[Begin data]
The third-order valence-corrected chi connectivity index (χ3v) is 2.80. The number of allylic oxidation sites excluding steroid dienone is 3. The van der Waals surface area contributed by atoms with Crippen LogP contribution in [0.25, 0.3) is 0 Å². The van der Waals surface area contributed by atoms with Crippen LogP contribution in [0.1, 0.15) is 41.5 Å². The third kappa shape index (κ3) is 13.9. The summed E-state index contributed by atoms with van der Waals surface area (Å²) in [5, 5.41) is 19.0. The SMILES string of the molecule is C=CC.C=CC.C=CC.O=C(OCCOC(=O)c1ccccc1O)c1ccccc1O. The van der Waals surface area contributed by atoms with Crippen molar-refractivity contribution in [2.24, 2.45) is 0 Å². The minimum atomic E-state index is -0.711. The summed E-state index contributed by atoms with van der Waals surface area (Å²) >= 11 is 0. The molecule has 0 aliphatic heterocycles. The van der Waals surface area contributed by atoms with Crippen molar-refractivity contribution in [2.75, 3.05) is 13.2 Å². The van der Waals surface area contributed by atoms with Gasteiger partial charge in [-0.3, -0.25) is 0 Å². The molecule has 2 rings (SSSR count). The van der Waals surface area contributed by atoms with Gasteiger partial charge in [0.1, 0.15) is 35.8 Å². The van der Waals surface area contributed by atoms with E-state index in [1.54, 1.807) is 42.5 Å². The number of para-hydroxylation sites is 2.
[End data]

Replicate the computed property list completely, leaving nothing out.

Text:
The third-order valence-corrected chi connectivity index (χ3v) is 2.80. The number of allylic oxidation sites excluding steroid dienone is 3. The van der Waals surface area contributed by atoms with Crippen LogP contribution in [0.25, 0.3) is 0 Å². The van der Waals surface area contributed by atoms with Crippen LogP contribution in [0.1, 0.15) is 41.5 Å². The third kappa shape index (κ3) is 13.9. The summed E-state index contributed by atoms with van der Waals surface area (Å²) in [5, 5.41) is 19.0. The SMILES string of the molecule is C=CC.C=CC.C=CC.O=C(OCCOC(=O)c1ccccc1O)c1ccccc1O. The van der Waals surface area contributed by atoms with Crippen molar-refractivity contribution in [2.24, 2.45) is 0 Å². The minimum atomic E-state index is -0.711. The summed E-state index contributed by atoms with van der Waals surface area (Å²) >= 11 is 0. The molecule has 0 aliphatic heterocycles. The van der Waals surface area contributed by atoms with Crippen molar-refractivity contribution in [2.75, 3.05) is 13.2 Å². The van der Waals surface area contributed by atoms with Gasteiger partial charge in [-0.3, -0.25) is 0 Å². The molecule has 2 rings (SSSR count). The van der Waals surface area contributed by atoms with Gasteiger partial charge in [0.1, 0.15) is 35.8 Å². The van der Waals surface area contributed by atoms with E-state index in [1.54, 1.807) is 42.5 Å². The number of para-hydroxylation sites is 2.